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How Debt Traps From China’s Belt and Road Initiative Could Upend the IMF

Daniel McDowell Tuesday, Aug. 14, 2018

No stranger to political controversy, the International Monetary Fund may soon find itself embroiled in one that pits China’s interests against those of the United States. Beijing’s hugely ambitious international development project, known as the Belt and Road Initiative, is raising fears of debt crises in the developing world, and the IMF may be called in to clean up the mess. 

The U.S. is poised to oppose any IMF deal providing funds that would ultimately go to pay off Belt and Road-related tabs. How the IMF handles this situation could give clues about how the institution will deal with competing American and Chinese interests in an increasingly multipolar world. 

Launched in 2013, the Belt and Road Initiative is an international investment program that promises to pour $8 trillion in Chinese money into infrastructure and other development projects across nearly 70 countries in Africa, Asia and Europe. Despite a clear need for infrastructure investment across the developing world, many observers quickly warned that all these Chinese-led investments would be driven by political, rather than economic, considerations. 

Five years into the program, many of these fears appear prescient, as reports of Beijing-funded “white elephant” projects come to light. A high-ranking Australian minister recently remarked that, thanks to China’s initiative, the region is now “full of these useless buildings which nobody maintains.”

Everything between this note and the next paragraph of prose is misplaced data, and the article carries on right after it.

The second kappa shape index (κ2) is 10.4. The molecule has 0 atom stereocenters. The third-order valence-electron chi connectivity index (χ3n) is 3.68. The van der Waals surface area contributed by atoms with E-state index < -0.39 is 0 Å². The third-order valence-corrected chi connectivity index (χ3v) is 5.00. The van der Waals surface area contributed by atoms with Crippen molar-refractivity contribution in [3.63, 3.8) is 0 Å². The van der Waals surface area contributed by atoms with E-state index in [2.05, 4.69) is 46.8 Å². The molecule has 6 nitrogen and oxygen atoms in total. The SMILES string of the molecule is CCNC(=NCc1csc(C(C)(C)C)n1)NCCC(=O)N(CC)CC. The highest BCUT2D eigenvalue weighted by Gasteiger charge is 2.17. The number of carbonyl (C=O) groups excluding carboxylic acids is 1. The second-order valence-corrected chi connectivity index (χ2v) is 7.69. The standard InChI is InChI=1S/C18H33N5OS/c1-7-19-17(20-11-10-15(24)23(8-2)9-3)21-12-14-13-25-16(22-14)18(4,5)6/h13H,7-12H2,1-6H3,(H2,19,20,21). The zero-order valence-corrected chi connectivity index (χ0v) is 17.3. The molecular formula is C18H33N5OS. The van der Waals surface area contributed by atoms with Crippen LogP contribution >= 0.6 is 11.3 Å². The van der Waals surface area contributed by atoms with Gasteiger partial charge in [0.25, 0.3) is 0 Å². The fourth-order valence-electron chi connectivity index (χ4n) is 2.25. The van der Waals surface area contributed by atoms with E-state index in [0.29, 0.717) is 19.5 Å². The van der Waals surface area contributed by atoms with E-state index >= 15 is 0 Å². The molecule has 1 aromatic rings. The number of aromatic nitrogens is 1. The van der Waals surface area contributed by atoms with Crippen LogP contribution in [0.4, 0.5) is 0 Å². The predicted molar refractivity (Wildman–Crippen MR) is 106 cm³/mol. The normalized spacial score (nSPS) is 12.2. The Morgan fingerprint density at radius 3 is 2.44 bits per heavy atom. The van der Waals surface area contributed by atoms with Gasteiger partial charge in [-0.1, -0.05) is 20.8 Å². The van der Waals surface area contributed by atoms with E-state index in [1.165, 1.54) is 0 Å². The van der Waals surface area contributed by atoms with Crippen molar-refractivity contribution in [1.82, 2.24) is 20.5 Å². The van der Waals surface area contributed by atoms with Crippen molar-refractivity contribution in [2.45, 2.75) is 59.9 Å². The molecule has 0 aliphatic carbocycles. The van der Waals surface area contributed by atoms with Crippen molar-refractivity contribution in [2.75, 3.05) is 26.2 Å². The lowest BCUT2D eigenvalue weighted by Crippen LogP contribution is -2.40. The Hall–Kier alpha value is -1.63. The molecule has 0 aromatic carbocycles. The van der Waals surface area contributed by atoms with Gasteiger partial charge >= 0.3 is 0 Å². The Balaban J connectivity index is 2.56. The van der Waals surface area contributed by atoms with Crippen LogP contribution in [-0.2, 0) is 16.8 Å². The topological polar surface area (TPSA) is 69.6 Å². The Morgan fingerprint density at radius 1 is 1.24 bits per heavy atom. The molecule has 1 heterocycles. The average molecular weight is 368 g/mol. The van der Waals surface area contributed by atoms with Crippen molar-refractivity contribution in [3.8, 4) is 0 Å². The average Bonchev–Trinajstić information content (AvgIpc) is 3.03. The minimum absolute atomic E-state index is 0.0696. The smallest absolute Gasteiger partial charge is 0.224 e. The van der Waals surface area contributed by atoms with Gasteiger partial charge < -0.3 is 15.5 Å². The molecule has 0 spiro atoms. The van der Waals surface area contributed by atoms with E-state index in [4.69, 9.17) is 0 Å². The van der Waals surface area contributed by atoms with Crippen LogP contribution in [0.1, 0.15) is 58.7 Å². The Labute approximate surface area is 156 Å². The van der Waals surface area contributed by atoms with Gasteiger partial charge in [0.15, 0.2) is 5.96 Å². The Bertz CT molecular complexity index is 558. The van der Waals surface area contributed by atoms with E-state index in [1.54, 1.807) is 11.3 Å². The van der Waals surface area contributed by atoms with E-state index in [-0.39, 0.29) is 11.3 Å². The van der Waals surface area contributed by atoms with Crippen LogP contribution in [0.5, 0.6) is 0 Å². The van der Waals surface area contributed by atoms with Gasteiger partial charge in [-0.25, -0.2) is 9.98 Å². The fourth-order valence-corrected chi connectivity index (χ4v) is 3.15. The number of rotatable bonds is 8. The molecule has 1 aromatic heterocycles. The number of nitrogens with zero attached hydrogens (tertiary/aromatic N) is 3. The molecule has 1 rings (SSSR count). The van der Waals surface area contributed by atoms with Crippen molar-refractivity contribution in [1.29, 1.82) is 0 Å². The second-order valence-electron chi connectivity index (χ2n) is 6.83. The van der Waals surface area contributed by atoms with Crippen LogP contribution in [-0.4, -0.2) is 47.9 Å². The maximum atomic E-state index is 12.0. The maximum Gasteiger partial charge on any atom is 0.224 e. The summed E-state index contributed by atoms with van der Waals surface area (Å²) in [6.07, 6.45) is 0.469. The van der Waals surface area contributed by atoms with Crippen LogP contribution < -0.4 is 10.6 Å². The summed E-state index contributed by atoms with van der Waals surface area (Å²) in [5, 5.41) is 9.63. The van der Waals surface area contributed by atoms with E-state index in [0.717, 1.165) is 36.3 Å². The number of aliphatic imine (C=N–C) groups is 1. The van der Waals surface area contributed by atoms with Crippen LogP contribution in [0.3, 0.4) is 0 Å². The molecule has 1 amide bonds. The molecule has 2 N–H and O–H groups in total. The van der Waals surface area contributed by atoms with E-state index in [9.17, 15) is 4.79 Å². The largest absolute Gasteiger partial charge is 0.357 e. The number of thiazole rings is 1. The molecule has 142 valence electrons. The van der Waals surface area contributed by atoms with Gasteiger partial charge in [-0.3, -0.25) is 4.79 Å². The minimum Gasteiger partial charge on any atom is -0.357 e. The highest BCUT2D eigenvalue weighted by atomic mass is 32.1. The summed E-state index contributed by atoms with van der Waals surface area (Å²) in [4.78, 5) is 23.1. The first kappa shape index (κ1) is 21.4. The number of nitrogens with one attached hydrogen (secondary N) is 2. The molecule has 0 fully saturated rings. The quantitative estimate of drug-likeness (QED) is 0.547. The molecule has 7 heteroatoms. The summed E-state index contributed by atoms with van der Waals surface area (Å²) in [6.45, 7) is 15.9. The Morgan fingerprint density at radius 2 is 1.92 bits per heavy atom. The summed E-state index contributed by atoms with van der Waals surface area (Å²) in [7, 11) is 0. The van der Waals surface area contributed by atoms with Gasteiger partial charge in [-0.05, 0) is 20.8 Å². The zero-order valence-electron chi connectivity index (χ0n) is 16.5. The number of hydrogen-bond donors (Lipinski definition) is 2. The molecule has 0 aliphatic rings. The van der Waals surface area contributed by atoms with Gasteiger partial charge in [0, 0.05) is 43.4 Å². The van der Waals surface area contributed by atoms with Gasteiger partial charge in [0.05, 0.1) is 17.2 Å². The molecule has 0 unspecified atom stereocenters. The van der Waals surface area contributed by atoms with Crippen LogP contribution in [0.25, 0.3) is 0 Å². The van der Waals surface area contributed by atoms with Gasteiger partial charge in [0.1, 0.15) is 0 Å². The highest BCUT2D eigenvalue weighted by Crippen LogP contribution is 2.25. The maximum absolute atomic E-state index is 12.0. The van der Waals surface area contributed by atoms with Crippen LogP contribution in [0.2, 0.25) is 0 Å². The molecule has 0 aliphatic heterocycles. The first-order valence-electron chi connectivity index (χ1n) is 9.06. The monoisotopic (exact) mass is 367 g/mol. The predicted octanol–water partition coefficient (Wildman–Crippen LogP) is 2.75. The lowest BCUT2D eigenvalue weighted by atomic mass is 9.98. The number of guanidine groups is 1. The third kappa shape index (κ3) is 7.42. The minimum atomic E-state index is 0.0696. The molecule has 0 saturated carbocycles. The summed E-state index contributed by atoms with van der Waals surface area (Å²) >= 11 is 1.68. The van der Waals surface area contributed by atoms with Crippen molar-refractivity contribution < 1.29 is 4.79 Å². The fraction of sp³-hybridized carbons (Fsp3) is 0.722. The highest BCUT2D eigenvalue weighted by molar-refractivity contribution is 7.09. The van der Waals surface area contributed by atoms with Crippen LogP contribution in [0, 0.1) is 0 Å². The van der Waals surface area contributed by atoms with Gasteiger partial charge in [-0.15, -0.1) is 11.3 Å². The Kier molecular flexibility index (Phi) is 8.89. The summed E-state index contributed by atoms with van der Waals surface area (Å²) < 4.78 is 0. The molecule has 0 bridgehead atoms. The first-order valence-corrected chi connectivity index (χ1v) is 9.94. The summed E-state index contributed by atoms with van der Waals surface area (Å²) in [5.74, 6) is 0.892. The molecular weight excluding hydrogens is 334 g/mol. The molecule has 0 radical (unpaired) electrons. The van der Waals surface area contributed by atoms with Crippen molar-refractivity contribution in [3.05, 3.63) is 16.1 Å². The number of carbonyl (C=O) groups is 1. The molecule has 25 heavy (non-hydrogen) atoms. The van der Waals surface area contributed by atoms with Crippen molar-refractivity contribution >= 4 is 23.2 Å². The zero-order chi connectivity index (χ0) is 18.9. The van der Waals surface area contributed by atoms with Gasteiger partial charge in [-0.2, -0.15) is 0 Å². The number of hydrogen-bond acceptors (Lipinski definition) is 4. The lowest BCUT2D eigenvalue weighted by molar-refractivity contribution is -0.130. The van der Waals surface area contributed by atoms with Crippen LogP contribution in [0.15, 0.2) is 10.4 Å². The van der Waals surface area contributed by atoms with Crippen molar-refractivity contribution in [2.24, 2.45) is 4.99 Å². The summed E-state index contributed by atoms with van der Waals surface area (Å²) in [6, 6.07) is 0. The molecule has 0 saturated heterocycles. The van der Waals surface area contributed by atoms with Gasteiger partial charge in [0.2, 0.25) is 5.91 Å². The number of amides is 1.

What does this have to do with rising debt concerns? These projects have typically been financed through loans from Chinese financial institutions like the state-owned China Development Bank and Export-Import Bank of China. 

This summer, Sri Lanka became the poster child for Belt and Road-related debt troubles. Its government borrowed heavily from China to build a new port that largely went unused. Rather than struggle to pay what it owed Beijing for a port that was not generating much income, Sri Lanka handed over control of the port to a Chinese conglomerate for 99 years in exchange for debt relief. The move has raised security concerns throughout Asia. 

Sri Lanka is not alone in its struggles. Earlier this year, a troubling report from the Center for Global Development identified eight countries where Chinese financing of Belt and Road projects will “significantly add to the risk of debt distress.” Of these eight countries, two—Sri Lanka and Mongolia—are currently under an IMF assistance program, and one—Pakistan—is reportedly mulling a request for economic aid from the IMF. Over the next several years, more countries could follow, and this could put the fund in a tricky spot. 

Take Pakistan, which is facing a widening current account deficit, falling foreign exchange reserves and an increasingly unsustainable debt load. Meanwhile, the Belt and Road’s fingerprints are everywhere in the form of a development plan known as the China-Pakistan Economic Corridor, or CPEC, which includes the deepwater port at Gwadar and a string of power plants. Despite its financial troubles, the Pakistani government has pledged to move forward with another $60 billion in CPEC projects—80 percent of which will be paid for through fresh Chinese loans that carry steep interest rates. 

In light of its economic problems, Karachi is mulling a potential $12 billion IMF loan request. But it is the Belt and Road link, not the purported size of the loan, that makes this such an important case. If Pakistan asks for help, it could set up a fight between the U.S.—the IMF’s largest shareholder—and China, which is now the third-most powerful country within the institution, after the U.S. and Japan, following a recent reshuffling of voting power.